Frigate Land-Based Engineering Site Taking Shape in the Philadelphia Navy Yard

June 20, 2023 8:39 PM - Updated: December 20, 2023 4:32 PM
Rendering of USS Constellation (FFG-62). Fincantieri Image

PHILADELPHIA, Pa. – Inside the high-ceiling building that was once a World War II aircraft factory, construction is underway on the engineering site where future generations of U.S. Navy sailors will learn to operate the systems aboard the new Constellation-class frigate.

The Philadelphia Navy Yard – while no longer an active U.S. naval shipyard – is still home to the land-based test and land-based engineering sites for the service’s large and small surface combatants. Navy personnel and sailors share an open campus with designers and merchandisers, as the corporate headquarters of URBN – which owns clothing and lifestyle brands like Urban Outfitters and Free People – is next door.

It’s here, just a few yards from the Delaware River, where U.S. sailors for decades to come will learn how to use shipboard systems before deploying at sea on the Navy’s Arleigh Burke-class destroyers, the Zumwalt-class destroyers, soon the Constellation-class frigate (FFG-62), and eventually the program now known as DDG(X).

“Ten years in the Navy, I’ve served on destroyers, which we have here at the test site,” Lt. Christopher Girouard, a representative for the frigate program manager, told USNI News. “It took me until I came here to see the impact to me as a sailor, that Philadelphia had on me.”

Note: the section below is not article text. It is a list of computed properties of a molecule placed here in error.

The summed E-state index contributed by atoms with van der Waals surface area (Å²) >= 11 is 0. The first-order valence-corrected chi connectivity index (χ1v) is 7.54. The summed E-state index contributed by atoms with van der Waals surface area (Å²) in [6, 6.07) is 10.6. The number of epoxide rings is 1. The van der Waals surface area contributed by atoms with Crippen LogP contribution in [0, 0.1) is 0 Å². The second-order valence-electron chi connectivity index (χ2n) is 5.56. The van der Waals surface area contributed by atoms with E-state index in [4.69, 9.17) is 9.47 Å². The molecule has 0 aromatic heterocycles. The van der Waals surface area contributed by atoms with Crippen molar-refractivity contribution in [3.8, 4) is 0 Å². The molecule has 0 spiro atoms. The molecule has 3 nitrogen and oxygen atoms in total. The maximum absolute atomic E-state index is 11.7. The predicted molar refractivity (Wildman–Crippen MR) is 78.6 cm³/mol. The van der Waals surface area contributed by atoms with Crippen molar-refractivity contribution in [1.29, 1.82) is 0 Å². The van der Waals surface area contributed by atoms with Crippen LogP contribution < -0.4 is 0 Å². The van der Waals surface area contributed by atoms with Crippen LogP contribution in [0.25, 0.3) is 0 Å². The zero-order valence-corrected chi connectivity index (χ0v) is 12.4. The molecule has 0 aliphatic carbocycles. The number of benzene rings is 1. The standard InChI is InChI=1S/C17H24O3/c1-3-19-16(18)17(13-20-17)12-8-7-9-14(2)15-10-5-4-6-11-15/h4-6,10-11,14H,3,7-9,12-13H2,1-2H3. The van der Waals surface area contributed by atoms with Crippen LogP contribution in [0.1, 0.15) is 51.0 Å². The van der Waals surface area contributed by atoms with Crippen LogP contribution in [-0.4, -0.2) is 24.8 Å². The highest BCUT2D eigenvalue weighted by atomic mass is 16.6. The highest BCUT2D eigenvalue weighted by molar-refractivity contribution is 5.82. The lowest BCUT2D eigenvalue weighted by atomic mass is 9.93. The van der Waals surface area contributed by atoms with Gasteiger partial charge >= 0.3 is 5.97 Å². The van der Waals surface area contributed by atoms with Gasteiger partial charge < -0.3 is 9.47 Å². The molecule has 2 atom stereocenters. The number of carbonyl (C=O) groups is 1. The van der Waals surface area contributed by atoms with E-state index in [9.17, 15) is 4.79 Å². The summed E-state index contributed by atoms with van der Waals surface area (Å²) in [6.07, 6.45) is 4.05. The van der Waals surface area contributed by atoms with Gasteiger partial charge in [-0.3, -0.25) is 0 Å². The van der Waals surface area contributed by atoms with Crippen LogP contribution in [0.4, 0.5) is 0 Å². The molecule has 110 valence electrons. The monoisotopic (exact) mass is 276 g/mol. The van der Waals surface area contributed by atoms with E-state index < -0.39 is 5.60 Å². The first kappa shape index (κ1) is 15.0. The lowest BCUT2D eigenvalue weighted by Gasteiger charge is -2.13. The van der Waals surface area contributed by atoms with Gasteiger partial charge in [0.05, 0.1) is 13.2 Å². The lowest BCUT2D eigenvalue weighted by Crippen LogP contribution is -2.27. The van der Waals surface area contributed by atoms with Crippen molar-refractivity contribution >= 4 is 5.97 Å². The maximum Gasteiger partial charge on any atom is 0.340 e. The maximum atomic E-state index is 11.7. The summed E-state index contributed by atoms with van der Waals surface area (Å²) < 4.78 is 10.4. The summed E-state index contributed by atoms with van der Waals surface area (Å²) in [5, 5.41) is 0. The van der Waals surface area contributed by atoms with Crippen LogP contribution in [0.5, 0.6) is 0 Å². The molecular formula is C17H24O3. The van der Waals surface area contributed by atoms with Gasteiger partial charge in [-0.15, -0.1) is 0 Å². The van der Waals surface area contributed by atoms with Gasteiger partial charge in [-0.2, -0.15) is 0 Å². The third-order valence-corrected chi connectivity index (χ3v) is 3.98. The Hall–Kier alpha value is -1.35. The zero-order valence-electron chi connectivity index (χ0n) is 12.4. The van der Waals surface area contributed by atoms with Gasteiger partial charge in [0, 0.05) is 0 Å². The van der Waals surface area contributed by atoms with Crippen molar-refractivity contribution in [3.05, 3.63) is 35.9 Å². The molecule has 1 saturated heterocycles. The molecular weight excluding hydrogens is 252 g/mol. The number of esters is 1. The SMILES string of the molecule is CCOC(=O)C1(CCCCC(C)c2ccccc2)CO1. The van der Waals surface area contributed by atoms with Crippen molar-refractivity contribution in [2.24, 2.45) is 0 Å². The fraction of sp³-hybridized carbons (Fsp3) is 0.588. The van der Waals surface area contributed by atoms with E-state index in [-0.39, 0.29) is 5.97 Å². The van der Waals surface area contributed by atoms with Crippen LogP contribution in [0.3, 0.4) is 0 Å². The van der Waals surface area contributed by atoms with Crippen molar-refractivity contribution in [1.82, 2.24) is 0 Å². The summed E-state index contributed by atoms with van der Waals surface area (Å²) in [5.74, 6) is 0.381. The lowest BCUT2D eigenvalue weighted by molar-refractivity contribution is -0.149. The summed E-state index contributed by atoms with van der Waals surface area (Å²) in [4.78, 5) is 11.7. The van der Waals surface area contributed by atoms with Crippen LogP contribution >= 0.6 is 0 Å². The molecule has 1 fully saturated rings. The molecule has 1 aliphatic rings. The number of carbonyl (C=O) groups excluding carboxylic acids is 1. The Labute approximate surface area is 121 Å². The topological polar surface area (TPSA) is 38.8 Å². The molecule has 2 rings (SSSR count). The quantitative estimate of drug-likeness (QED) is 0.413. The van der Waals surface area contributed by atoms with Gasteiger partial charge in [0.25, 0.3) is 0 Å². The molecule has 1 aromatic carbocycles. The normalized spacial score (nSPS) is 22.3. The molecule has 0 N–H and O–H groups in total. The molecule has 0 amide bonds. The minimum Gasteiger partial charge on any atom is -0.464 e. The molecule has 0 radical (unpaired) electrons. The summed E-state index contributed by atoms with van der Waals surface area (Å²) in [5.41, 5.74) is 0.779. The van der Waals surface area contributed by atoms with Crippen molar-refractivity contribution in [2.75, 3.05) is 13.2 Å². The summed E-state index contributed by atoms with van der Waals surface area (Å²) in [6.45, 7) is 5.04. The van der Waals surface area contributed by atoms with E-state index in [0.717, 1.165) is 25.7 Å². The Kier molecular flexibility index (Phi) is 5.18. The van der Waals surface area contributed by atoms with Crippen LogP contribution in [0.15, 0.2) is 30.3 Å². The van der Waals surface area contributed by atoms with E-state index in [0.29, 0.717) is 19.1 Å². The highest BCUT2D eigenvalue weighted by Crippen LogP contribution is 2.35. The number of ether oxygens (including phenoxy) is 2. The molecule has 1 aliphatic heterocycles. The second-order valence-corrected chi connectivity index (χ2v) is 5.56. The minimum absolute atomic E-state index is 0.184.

For the frigate program – currently under construction at Fincantieri Marinette Marine in Wisconsin – the LBES site will reside in a building known to local Navy personnel as 77 High, on the banks of the Delaware, facing New Jersey. In a prior life, the building was the Naval Aircraft Factory that produced aircraft beginning in 1917 through World War II.

“LBES is tactical equipment … this means shipboard equipment in a shipboard representative architecture with shipboard representative environment,” Sean Brennan, the director of research, development, testing and evaluation at the Naval Surface Warfare Center, Philadelphia, told USNI News last month during a visit to the site.

“That really drives what we’re going to do and how we’re going to test something. And then how we’re going to lay it out, how we have to configure it,” Brennan added.

While the LBES acts as a testing bed to prove different versions of software configurations before going out to the fleet, the LBTS focuses on hardware, as a laboratory of different configurations to settle on a final propulsion system.

The propulsion system for the Constellation is a new configuration for the U.S. Navy, with a combined diesel-electric and gas turbine system. The CODLAG propulsion system takes a General Electric LM-2500+G4 and combines it with two MTU diesel engines to power the ship via an electric drive system.

NSWC Philadelphia is currently in the initial demolition phase and is repairing the roof over the section of Building 77 High that will house the frigate LBES.

“This entire area between the DDG-51 LBES and the end of the building will serve as the FFG-62 LBES in a few short years, which will include tactical ship equipment that will be operational for the entire lifecycle of the ship class,” Brandon Weiss, the LBES program manager for DDG-51, told USNI News.